Damn, it’s bad enough going through your mortal days with a boat-race like Joseph Merrick’s but you have to take it with you into the afterlife? Seriously though, if you took a look at this band’s name and thought as I did that this was going to musically be an example of the most brootalz of death metal you would be wrong too as these strange Poles are a million miles removed from such things. This is actually the group’s 6th album and my first introduction to them and it’s certainly been an interesting one. It’s noted that others have described them as “art death” or “prog gothic metal” and both are pretty apt descriptions so let’s buckle up for the ride and press play as once you have, there is indeed “no way out.”
Instrumental opener ‘I’ pulses in and gives little away apart from setting up a gloomy guitar mood that wouldn’t be out of place on Pornography era The Cure and sets things up with some gothic textures. The band’s ‘Esoteric Manifesto’ is explored in more detail as the full weight breezes in with some momentous slow drumming and clean but roaring vocals. Building slowly it finally flurries away with a carnivalesque cavalcade that would not be out of place on an early Arcturus album along with some much more guttural snarls from vocalist Przemysław Kajnat also of the equally intriguing Praesepe. Swapping into clean harmonic croons that are somewhat reminiscent of the likes of Solefald it’s obvious that this is going to be one of those albums with no shortage of ideas. Progressive guitars weep away and the melody is thick as a flamboyant solo is dexterously peeled out. The clamour is even a bit like an epic Devin Townsend track and everything is expertly played and although ticking familiar boxes it’s all quite unique and richly constructed. ‘Sweet Isolation’ both musically and with the hellish, gravid vocal rasps has a fair bit of Ihsahn about it at first (much more so than Emperor) and is every bit as complex as his solo work. The clean vocal harmonies work really well giving it a duality as the two styles joust with each other and the drums and bass work give this plenty of bottom end driving the pace well with underlying keyboards giving it all a symphonic edge.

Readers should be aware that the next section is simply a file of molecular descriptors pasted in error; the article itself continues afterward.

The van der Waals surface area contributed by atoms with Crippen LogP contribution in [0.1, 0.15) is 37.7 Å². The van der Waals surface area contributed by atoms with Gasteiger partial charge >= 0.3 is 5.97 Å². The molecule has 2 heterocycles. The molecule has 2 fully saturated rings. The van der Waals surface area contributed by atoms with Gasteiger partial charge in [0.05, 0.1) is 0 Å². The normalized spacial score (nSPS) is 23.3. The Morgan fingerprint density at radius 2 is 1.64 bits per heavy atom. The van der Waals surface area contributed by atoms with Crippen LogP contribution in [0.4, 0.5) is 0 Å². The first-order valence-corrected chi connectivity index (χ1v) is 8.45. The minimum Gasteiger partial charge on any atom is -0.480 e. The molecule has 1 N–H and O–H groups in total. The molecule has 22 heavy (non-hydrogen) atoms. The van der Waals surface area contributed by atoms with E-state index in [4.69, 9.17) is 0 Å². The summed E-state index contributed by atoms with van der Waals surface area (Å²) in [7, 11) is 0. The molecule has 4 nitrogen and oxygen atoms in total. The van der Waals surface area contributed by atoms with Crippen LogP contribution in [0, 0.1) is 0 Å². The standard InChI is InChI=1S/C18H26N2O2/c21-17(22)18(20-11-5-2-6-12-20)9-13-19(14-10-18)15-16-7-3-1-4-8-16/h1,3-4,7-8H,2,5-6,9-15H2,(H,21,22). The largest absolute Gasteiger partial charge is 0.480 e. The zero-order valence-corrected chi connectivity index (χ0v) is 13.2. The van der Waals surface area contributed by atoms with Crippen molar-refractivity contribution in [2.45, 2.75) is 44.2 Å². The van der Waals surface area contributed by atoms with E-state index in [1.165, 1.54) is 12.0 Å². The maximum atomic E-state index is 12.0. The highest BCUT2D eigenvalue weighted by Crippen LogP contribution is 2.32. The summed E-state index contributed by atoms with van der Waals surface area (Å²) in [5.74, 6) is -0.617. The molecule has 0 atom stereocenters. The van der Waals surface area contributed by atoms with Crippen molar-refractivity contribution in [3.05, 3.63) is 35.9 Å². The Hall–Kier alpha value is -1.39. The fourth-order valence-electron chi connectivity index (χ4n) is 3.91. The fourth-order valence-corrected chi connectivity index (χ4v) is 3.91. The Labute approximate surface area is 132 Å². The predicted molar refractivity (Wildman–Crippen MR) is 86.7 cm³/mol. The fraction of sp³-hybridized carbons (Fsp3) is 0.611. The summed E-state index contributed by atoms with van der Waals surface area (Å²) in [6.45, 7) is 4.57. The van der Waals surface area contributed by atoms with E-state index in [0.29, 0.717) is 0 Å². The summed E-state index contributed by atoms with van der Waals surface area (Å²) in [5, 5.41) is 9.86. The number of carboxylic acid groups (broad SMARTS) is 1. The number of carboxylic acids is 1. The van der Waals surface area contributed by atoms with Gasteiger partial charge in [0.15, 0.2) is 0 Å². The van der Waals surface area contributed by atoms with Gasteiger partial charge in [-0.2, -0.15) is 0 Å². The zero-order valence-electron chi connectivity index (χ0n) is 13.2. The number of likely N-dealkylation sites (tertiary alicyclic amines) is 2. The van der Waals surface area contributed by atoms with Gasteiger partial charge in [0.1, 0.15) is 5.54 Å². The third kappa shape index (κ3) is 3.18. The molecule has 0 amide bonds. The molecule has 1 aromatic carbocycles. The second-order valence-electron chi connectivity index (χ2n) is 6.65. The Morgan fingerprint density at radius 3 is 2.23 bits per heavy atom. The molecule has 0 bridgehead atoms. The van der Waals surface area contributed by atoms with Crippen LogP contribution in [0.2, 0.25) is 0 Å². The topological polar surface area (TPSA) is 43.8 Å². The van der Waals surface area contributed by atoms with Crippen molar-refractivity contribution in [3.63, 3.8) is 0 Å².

This album has taken a lot of plays and I am not sure if that is due to the complex nature of it or the sheer enjoyment that I have found giving it plenty of spins before committing internet pen to paper. On reflection now it seems like I have really gotten beneath its skin but it is still giving up plenty of surprises as time goes by. I’d be interested to hear just how the band have evolved since debut album ‘Nothing Lasts Forever’ back in 97 but with epic numbers like the ten minute ‘Reinvented’ perhaps there is a clue that they started out a bit differently where we are at today. The forceful melody on this one certainly gets in your head and there’s a real urgent flair about it as the musicians frantically and precisely clamour away. A sudden classical piano forte pompously proves the fact that they are continuously striving to keep things inventive and are doing so to great effect. ‘Mothman’ is chance to chill serving as a more acoustic number with a recent Anathema vibe about it before we go back on the path to adventure with ‘Mines, Ghouls and Kings’ a track title straight out of a Steve Jackson game book. There’s lots of mystery here from the glimmering riffs and spoken word vocals, indignant roars are strong and the melody is served with unforgettable panache. With another massive track ‘Glacier’ serving as finale, the album goes out in style having both frozen to the very core and proved a particularly illuminating discovery.
It’s only as I write this that I discover ‘No Way Out’ was originally released independently in October 2015 before very wisely being snapped up and re-packaged by ToT. Hopefully that may well mean that new material is not too far away as I will certainly be keeping an ear out for it.
(8.5/10 Pete Woods)